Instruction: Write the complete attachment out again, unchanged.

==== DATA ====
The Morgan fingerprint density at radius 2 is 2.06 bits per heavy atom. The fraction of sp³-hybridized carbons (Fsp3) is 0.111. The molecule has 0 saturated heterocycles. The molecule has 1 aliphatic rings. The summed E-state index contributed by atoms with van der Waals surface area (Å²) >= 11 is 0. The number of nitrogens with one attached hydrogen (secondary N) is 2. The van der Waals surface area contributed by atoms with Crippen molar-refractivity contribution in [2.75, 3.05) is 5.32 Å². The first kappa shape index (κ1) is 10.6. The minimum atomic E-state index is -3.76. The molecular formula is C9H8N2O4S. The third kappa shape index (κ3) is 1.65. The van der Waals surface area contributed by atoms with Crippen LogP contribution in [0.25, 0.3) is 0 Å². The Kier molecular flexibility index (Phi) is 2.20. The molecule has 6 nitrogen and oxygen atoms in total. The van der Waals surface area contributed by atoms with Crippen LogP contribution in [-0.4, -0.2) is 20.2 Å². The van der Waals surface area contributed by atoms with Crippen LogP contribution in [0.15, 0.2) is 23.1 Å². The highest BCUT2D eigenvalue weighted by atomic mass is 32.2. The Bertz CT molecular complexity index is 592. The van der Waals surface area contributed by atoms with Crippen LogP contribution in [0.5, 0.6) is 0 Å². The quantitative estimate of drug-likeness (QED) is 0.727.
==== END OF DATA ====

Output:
The Morgan fingerprint density at radius 2 is 2.06 bits per heavy atom. The fraction of sp³-hybridized carbons (Fsp3) is 0.111. The molecule has 0 saturated heterocycles. The molecule has 1 aliphatic rings. The summed E-state index contributed by atoms with van der Waals surface area (Å²) >= 11 is 0. The number of nitrogens with one attached hydrogen (secondary N) is 2. The van der Waals surface area contributed by atoms with Crippen molar-refractivity contribution in [2.75, 3.05) is 5.32 Å². The first kappa shape index (κ1) is 10.6. The minimum atomic E-state index is -3.76. The molecular formula is C9H8N2O4S. The third kappa shape index (κ3) is 1.65. The van der Waals surface area contributed by atoms with Crippen LogP contribution in [0.25, 0.3) is 0 Å². The Kier molecular flexibility index (Phi) is 2.20. The molecule has 6 nitrogen and oxygen atoms in total. The van der Waals surface area contributed by atoms with Crippen LogP contribution in [-0.4, -0.2) is 20.2 Å². The van der Waals surface area contributed by atoms with Crippen LogP contribution in [0.15, 0.2) is 23.1 Å². The highest BCUT2D eigenvalue weighted by atomic mass is 32.2. The Bertz CT molecular complexity index is 592. The van der Waals surface area contributed by atoms with Crippen LogP contribution in [0.5, 0.6) is 0 Å². The quantitative estimate of drug-likeness (QED) is 0.727.